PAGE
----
It’s an intriguing premise for a play: the crew of a spaceship stuck on Pluto and all communication with Mother Earth lost. How long have they been there? How long will they be there? Will they be there forever? How long is forever?
The set is a grey box, with a table and chairs, what looks like a kitchen worktop and an exercise bike. There’s a blacked out window in the middle of the back wall and above it a digital clock. A stepladder reaches up the length of one wall. It is clinical and soulless, like the rest area of some municipal building like a hospital. There’s not a console or a screen in sight.
But then this is not science fiction. We hear very little about Pluto except that it’s as far from Earth as you can get and it’s not even a planet; which is why they send the Brits there rather than to Mars, which is ‘full of blonde Americans’. It’s more a play about people, and more specifically what happens to people when time – which anyway is an Earth construct which means nothing on Pluto – goes awry, and the clocks stop. There’s no night and no day and no week or month or even year. ‘I don’t even know how old I am!’ wails Clark, the tech guy.
And so they wait.
Meanwhile Ray, the Captain (Darrell D’Silva), feeds his nostalgia for the old Earth, before the trees died along with the animals and the birds, by looking at ancient photographs and recreating the sounds of long-gone birds with pipes he keeps in a special box. He remembers eating meat when he was five years old. Clark (James Harkness) keeps his spirits up by exercising on the bike and bouncing balls and telling the story of the tree he saw in Mexico, when he was six. Gilda, the geologist (Jessica Raine), chews her hair and eats cereal dry straight from the box. Mattie (Ria Zmitrowicz) eats it out of a bowl. Cole, the meteorologist (Rudi Dharmalingam), does maths. There is enough food and water to last them for decades.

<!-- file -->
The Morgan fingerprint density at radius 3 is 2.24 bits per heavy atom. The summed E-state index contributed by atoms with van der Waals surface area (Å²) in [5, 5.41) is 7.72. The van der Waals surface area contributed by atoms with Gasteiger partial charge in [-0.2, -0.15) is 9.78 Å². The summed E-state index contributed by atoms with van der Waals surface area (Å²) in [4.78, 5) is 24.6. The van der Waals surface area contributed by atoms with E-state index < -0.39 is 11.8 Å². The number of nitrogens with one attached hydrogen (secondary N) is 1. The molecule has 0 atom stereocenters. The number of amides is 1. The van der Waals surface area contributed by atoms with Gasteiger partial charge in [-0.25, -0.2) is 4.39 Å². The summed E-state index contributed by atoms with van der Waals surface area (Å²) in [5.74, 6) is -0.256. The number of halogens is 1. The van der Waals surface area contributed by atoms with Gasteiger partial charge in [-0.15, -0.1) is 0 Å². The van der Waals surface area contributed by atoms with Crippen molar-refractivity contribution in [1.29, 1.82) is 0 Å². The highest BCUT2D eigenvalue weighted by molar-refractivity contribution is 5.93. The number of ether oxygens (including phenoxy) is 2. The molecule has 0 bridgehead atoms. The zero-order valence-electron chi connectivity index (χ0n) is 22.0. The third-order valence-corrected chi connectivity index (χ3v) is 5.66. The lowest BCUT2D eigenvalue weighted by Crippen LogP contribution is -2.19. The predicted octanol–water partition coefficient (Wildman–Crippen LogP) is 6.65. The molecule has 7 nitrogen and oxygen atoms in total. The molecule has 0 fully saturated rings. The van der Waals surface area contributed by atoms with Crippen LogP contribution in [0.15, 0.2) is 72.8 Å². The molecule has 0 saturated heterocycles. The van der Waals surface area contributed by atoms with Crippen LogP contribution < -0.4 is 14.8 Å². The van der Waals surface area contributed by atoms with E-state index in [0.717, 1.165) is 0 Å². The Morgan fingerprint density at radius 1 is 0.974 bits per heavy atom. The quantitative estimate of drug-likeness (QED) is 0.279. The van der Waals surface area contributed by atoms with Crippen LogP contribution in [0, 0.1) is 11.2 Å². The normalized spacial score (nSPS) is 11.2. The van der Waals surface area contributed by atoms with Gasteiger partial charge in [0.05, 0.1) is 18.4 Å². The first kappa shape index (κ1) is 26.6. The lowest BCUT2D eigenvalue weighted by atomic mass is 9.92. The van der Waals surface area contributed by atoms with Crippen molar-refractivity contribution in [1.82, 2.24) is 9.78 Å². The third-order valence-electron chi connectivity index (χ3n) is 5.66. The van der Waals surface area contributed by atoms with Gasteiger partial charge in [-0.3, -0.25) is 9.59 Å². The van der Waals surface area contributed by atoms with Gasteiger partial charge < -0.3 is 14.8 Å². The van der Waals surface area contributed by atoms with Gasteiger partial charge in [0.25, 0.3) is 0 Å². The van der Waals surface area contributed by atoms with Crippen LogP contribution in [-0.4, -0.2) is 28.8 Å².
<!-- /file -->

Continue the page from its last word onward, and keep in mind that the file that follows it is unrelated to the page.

It is Cole who first realises the clock is malfunctioning, and from then on things begin to spiral out of control. Ray is the first to lose it, with a failed suicide attempt. He says he’s seen a child looking through the window. When the child materialises right there in the room with him he goes berserk with his knife, smearing the walls and painting ‘X’ on the window with his own blood before he dies.
Act 2 begins with what looks like a rescue. It’s Mattie, dressed in astronaut gear, being sick into her helmet. The room is stripped of its furniture. Cole turns on Gilda as she tries to tell them about the girl – ‘But you saw her too!’ Cole has cancer, he’s forgotten, the scans show a tumour, but he won’t listen. Clark and Gilda resort to communicating in Xes. What is X? Is it time? Time accelerates, lights flash and scroll and sweep across the set. And then it’s finally Gilda, and Mattie, and the child.
Baffled? Of course, that I presume is partly the point of the exercise. The question is whether it’s an intrigued bafflement or just bafflement. Looking for references beyond the obvious Waiting for Godot – which it resembles not in the slightest – I thought at one point we were in Huis Clos country: ‘Hell is other people’. But it’s not that either. I’m not sure what it is really about, and maybe it doesn’t matter, maybe the sum of its parts is enough.
This was the first time I’d seen a play by Alistair McDowall and I read the script on my way home, which helped a lot. There are some lovely moments – Ray and his pipes, Gilda sharing a quiet, sweet moment with Clark. Clark annoying everyone and especially Cole. Human moments. And the ending, which I can’t reveal for obvious reasons. I suspect this is a love-it-or-hate-it piece. It is certainly bold, and original, and the performances are excellent. It is also baffling and slow, and rather long. But I guess being stuck in a spaceship on Pluto with no sign of rescue would also be baffling, and slow, not to say interminable.
Review by Patsy Trench
by Alistair McDowall
30 March – 7th May 2016
Jerwood Theatre Downstairs
“It’s a tax write-off. This is where they send the new, the underqualified, the old. And most of all the British. Mars is full of blonde Americans. It’s like they’re building the master race out there.”
Billions of miles from home, the lone research base on Pluto has lost contact with Earth. Unable to leave or send for help, the skeleton crew sit waiting.
Waiting long enough for time to start eating away at them.
To lose all sense of it.
To start seeing things in the dark outside.
“Can you help me?…
I really feel like I’m…
I’m hanging on by my nails here…”
Alistair McDowall’s new play is directed by Royal Court Artistic Director Vicky Featherstone.
Age guidance 14+
Running time: 2 hours 25 minutes (including a 20min interval)
Production contains flashing lights.